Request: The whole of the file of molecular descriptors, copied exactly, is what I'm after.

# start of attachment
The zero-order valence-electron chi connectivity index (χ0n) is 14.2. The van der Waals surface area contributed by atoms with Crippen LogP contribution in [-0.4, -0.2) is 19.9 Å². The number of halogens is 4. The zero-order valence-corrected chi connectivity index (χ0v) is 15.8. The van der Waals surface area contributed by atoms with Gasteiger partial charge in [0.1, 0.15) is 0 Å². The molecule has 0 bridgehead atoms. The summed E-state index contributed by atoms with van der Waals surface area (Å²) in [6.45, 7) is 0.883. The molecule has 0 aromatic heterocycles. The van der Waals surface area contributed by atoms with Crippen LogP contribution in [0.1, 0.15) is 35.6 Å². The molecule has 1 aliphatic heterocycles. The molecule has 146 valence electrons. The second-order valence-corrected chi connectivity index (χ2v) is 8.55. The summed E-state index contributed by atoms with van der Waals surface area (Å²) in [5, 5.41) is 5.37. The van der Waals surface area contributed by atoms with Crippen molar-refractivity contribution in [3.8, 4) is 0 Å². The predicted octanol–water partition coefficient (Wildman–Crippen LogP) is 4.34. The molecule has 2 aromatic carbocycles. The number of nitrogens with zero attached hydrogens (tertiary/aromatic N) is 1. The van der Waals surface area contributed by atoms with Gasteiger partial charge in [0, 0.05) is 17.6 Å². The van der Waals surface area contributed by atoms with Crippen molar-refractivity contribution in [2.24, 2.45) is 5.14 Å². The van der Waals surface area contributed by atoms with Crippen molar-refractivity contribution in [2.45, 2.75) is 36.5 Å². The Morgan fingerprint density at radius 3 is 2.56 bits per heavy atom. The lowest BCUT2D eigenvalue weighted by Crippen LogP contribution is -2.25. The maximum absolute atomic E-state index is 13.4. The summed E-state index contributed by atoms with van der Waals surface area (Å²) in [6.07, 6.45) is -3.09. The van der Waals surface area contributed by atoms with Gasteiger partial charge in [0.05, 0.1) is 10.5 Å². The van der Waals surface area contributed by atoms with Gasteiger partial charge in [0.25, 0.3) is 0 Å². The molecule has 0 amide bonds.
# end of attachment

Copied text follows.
The zero-order valence-electron chi connectivity index (χ0n) is 14.2. The van der Waals surface area contributed by atoms with Crippen LogP contribution in [-0.4, -0.2) is 19.9 Å². The number of halogens is 4. The zero-order valence-corrected chi connectivity index (χ0v) is 15.8. The van der Waals surface area contributed by atoms with Gasteiger partial charge in [0.1, 0.15) is 0 Å². The molecule has 0 bridgehead atoms. The summed E-state index contributed by atoms with van der Waals surface area (Å²) in [6.45, 7) is 0.883. The molecule has 0 aromatic heterocycles. The van der Waals surface area contributed by atoms with Crippen LogP contribution in [0.1, 0.15) is 35.6 Å². The molecule has 1 aliphatic heterocycles. The molecule has 146 valence electrons. The second-order valence-corrected chi connectivity index (χ2v) is 8.55. The summed E-state index contributed by atoms with van der Waals surface area (Å²) in [5, 5.41) is 5.37. The van der Waals surface area contributed by atoms with Crippen molar-refractivity contribution in [3.8, 4) is 0 Å². The predicted octanol–water partition coefficient (Wildman–Crippen LogP) is 4.34. The molecule has 2 aromatic carbocycles. The number of nitrogens with zero attached hydrogens (tertiary/aromatic N) is 1. The van der Waals surface area contributed by atoms with Gasteiger partial charge in [0, 0.05) is 17.6 Å². The van der Waals surface area contributed by atoms with Crippen molar-refractivity contribution in [2.24, 2.45) is 5.14 Å². The van der Waals surface area contributed by atoms with Crippen molar-refractivity contribution in [2.45, 2.75) is 36.5 Å². The Morgan fingerprint density at radius 3 is 2.56 bits per heavy atom. The lowest BCUT2D eigenvalue weighted by Crippen LogP contribution is -2.25. The maximum absolute atomic E-state index is 13.4. The summed E-state index contributed by atoms with van der Waals surface area (Å²) in [6.07, 6.45) is -3.09. The van der Waals surface area contributed by atoms with Gasteiger partial charge in [0.05, 0.1) is 10.5 Å². The van der Waals surface area contributed by atoms with Gasteiger partial charge in [0.25, 0.3) is 0 Å². The molecule has 0 amide bonds.